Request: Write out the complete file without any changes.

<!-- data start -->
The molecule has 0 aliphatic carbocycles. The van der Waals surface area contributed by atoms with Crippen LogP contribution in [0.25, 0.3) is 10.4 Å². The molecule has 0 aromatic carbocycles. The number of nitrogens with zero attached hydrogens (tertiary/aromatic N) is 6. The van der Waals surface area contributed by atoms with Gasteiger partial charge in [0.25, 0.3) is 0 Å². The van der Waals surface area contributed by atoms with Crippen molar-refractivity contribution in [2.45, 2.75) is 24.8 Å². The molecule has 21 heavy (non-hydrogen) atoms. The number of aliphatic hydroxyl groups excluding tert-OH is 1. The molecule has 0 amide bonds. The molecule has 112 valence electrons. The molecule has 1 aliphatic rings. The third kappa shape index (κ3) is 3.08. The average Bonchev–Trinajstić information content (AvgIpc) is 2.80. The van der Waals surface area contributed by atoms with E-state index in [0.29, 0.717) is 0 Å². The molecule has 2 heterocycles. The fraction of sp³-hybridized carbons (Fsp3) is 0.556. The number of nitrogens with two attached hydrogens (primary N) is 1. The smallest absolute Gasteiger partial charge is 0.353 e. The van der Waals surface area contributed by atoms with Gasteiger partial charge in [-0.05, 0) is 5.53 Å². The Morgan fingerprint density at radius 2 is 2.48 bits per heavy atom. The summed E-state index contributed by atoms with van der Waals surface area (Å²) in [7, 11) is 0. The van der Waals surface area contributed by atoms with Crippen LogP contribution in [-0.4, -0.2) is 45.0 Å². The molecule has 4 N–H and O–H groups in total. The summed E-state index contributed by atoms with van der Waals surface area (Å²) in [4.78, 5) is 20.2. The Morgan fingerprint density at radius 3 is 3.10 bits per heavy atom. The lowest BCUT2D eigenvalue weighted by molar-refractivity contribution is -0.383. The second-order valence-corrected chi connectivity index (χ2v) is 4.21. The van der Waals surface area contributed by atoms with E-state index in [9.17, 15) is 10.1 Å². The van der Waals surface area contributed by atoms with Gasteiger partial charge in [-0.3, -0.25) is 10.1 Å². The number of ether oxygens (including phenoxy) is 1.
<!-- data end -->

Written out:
The molecule has 0 aliphatic carbocycles. The van der Waals surface area contributed by atoms with Crippen LogP contribution in [0.25, 0.3) is 10.4 Å². The molecule has 0 aromatic carbocycles. The number of nitrogens with zero attached hydrogens (tertiary/aromatic N) is 6. The van der Waals surface area contributed by atoms with Gasteiger partial charge in [0.25, 0.3) is 0 Å². The van der Waals surface area contributed by atoms with Crippen molar-refractivity contribution in [2.45, 2.75) is 24.8 Å². The molecule has 21 heavy (non-hydrogen) atoms. The number of aliphatic hydroxyl groups excluding tert-OH is 1. The molecule has 0 amide bonds. The molecule has 112 valence electrons. The molecule has 1 aliphatic rings. The third kappa shape index (κ3) is 3.08. The average Bonchev–Trinajstić information content (AvgIpc) is 2.80. The van der Waals surface area contributed by atoms with E-state index in [0.29, 0.717) is 0 Å². The molecule has 2 heterocycles. The fraction of sp³-hybridized carbons (Fsp3) is 0.556. The number of nitrogens with two attached hydrogens (primary N) is 1. The smallest absolute Gasteiger partial charge is 0.353 e. The van der Waals surface area contributed by atoms with Gasteiger partial charge in [-0.05, 0) is 5.53 Å². The Morgan fingerprint density at radius 2 is 2.48 bits per heavy atom. The summed E-state index contributed by atoms with van der Waals surface area (Å²) in [7, 11) is 0. The van der Waals surface area contributed by atoms with Crippen LogP contribution in [-0.4, -0.2) is 45.0 Å². The molecule has 4 N–H and O–H groups in total. The summed E-state index contributed by atoms with van der Waals surface area (Å²) in [4.78, 5) is 20.2. The Morgan fingerprint density at radius 3 is 3.10 bits per heavy atom. The lowest BCUT2D eigenvalue weighted by molar-refractivity contribution is -0.383. The second-order valence-corrected chi connectivity index (χ2v) is 4.21. The van der Waals surface area contributed by atoms with E-state index in [9.17, 15) is 10.1 Å². The van der Waals surface area contributed by atoms with Gasteiger partial charge in [-0.3, -0.25) is 10.1 Å². The number of ether oxygens (including phenoxy) is 1.